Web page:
See how to put together a simple charcuterie board for your next party or family gathering. Includes ideas for presentation and food items.
Have you ever seen or heard the phrase “charcuterie board” and wondered what the heck? If your answer is yes, this post is for you. I’m breaking down exactly what it is, and how to make one.
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What is the definition of charcuterie?
Charcuterie is actually the French word for delicatessen, or sometimes it’s translated as butcher shop, specifically pork butcher shop. Originally, the word charcuterie referred to the “art of preparing and assembling cured meats.” Recently, the term has also been used for an assortment of meat, cheese, fruit, and/or vegetables neatly displayed on a large board or tray.
Pronouncing this word can be tricky, but after you say it a few times, it will roll right off your tongue!
Source: The Webstaurant Blog
The Charcuterie Board
The board or tray on which you will build your charcuterie display can be literally anything. Definitely use what you have, if possible. I used my basic Boos cutting board which I have had for years. It measures 15 x 20 inches. Cutting boards are perfect, but so is any kind of serving tray, or a cookie sheet covered with parchment paper. Before we get to some board examples, in the shopping widget below, let’s talk about size. Your charcuterie board can be as big or as small as you want it to be. The size is determined by your budget and how many people you want to serve. The charcuterie board featured in this post easily fed four people, with a good amount of leftovers. My best guess is that it would feed six.
Click the arrows to scroll and the picture to shop!
Building Your Board
Now for the fun part! In the image below, I have numbered all the elements. Just below the image, is the itemized list.
- Petits Toasts
- Dried apricots
- Mini beef sticks
- Salted oven roasted pecans (click for the recipe)
- Colby jack cheese
- Green grapes
- Sliced kosher dill pickles
- Dalmatia Fig Orange Spread
- White Cheddar Cheese Its
- Sliced English cucumber
- Effie’s Oatcakes
- Marzetti’s ranch vegetable dip
- Grape tomatoes
- Havarti cheese with dill
- Sliced carrots
- Sliced beef salami
- Fresh raspberries
More charcuterie board ideas:
- Olives: plain or stuffed
- Sliced fruit: apples, pears, oranges, melon
- Whole strawberries
- Cured meats: ham, pepperoni, prosciutto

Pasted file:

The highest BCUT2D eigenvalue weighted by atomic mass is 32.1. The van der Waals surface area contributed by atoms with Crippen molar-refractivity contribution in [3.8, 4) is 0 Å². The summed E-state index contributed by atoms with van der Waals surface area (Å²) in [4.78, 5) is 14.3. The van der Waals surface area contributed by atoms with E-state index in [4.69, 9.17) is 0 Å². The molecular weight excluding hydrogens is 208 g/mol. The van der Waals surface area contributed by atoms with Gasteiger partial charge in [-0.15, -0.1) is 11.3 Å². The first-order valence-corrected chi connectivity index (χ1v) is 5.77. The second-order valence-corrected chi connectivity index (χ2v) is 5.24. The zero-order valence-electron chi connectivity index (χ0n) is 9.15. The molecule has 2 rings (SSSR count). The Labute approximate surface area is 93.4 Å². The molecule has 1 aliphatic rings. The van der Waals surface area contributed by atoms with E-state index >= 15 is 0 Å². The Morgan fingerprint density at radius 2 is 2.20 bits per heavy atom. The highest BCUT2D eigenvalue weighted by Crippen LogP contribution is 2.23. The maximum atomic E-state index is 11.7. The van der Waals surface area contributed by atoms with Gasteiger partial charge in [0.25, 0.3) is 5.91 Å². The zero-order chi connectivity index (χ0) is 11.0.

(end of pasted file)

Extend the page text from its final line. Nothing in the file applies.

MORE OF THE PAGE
- Round crackers: Ritz, Breton Cabaret, Breton Sesame
- Brie cheese wheel
- Fresh mozzarella balls
- Small gherkin pickles
- Baguette slices
Charcuterie Board Tips
- I bought everything for my charcuterie board at my local Kroger store. Your element choices can be as basic or as exotic as you want. Choose items that you know your guests will like and that will display nicely.
- Take the time to make your board pretty and balanced. It was very fun to see how I could arrange everything to make it fit on the board. I lined some things up, and others were stacked or in bowls.
- You can make your board ahead of time and store it in the refrigerator. Loosely cover it with plastic wrap. It will keep in the refrigerator for up to 8 hours. I made this one in the morning and served it that evening. Everything was perfect.
- I was slightly intimidated by the cheeses. My Kroger store has a huge oval cooler of a million different kinds. In the end, I just chose two basic varieties that I knew I liked. My favorite colby jack, and a creamy havarti with dill. For the havarti, I went with Boar’s Head (pre-packaged) and it was very good.
- Serve your charcuterie board with wine, or with a sparkling non-alcoholic beverage. (Or both!)
- It’s nice to give your guests plenty of choices, but remember that the meat and cheese are rich and filling. Limit those items to two or three ounces per person.
Easy non-alcoholic drinks:
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Something like this is easy to make and really fun to serve. If you are wondering if we ate this whole thing, the answer is almost. I invited my girlfriends over after our yoga class and they loved it. We didn’t finish it, but we sure tried!
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